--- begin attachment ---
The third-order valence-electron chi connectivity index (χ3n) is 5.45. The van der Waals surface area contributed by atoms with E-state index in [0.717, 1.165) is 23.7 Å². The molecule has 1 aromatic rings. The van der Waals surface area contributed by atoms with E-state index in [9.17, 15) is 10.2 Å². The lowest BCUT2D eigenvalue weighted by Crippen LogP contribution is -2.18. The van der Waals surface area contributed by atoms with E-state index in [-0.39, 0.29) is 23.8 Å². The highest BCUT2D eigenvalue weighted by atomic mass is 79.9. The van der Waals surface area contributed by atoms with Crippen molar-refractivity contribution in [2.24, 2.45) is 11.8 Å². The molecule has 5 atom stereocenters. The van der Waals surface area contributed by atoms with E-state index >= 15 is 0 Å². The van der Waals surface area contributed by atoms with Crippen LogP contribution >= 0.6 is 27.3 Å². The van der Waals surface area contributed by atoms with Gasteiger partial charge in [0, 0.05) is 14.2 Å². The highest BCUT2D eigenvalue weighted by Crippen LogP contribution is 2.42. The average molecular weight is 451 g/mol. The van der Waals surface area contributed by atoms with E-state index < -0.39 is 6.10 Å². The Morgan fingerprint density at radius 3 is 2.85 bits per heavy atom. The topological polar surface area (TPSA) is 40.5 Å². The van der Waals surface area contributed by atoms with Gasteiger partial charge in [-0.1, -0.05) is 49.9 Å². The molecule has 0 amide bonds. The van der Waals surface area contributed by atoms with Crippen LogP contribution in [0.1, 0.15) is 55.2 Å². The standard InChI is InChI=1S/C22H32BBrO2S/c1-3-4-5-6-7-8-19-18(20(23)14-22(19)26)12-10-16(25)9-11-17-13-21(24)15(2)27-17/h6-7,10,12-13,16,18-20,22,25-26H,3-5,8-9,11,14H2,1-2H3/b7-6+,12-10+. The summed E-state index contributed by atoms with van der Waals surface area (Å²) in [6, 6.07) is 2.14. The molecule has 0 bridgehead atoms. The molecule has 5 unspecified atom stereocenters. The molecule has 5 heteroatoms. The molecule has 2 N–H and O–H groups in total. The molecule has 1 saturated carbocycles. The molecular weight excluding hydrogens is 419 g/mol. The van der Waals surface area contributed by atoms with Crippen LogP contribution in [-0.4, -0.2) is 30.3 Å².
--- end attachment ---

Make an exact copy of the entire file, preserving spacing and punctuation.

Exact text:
The third-order valence-electron chi connectivity index (χ3n) is 5.45. The van der Waals surface area contributed by atoms with E-state index in [0.717, 1.165) is 23.7 Å². The molecule has 1 aromatic rings. The van der Waals surface area contributed by atoms with E-state index in [9.17, 15) is 10.2 Å². The lowest BCUT2D eigenvalue weighted by Crippen LogP contribution is -2.18. The van der Waals surface area contributed by atoms with E-state index in [-0.39, 0.29) is 23.8 Å². The highest BCUT2D eigenvalue weighted by atomic mass is 79.9. The van der Waals surface area contributed by atoms with Crippen molar-refractivity contribution in [2.24, 2.45) is 11.8 Å². The molecule has 5 atom stereocenters. The van der Waals surface area contributed by atoms with E-state index >= 15 is 0 Å². The van der Waals surface area contributed by atoms with Crippen LogP contribution >= 0.6 is 27.3 Å². The van der Waals surface area contributed by atoms with Gasteiger partial charge in [0, 0.05) is 14.2 Å². The highest BCUT2D eigenvalue weighted by Crippen LogP contribution is 2.42. The average molecular weight is 451 g/mol. The van der Waals surface area contributed by atoms with E-state index < -0.39 is 6.10 Å². The Morgan fingerprint density at radius 3 is 2.85 bits per heavy atom. The topological polar surface area (TPSA) is 40.5 Å². The van der Waals surface area contributed by atoms with Gasteiger partial charge in [-0.1, -0.05) is 49.9 Å². The molecule has 0 amide bonds. The van der Waals surface area contributed by atoms with Crippen LogP contribution in [0.1, 0.15) is 55.2 Å². The standard InChI is InChI=1S/C22H32BBrO2S/c1-3-4-5-6-7-8-19-18(20(23)14-22(19)26)12-10-16(25)9-11-17-13-21(24)15(2)27-17/h6-7,10,12-13,16,18-20,22,25-26H,3-5,8-9,11,14H2,1-2H3/b7-6+,12-10+. The summed E-state index contributed by atoms with van der Waals surface area (Å²) in [6, 6.07) is 2.14. The molecule has 0 bridgehead atoms. The molecule has 5 unspecified atom stereocenters. The molecule has 5 heteroatoms. The molecule has 2 N–H and O–H groups in total. The molecule has 1 saturated carbocycles. The molecular weight excluding hydrogens is 419 g/mol. The van der Waals surface area contributed by atoms with Crippen LogP contribution in [-0.4, -0.2) is 30.3 Å².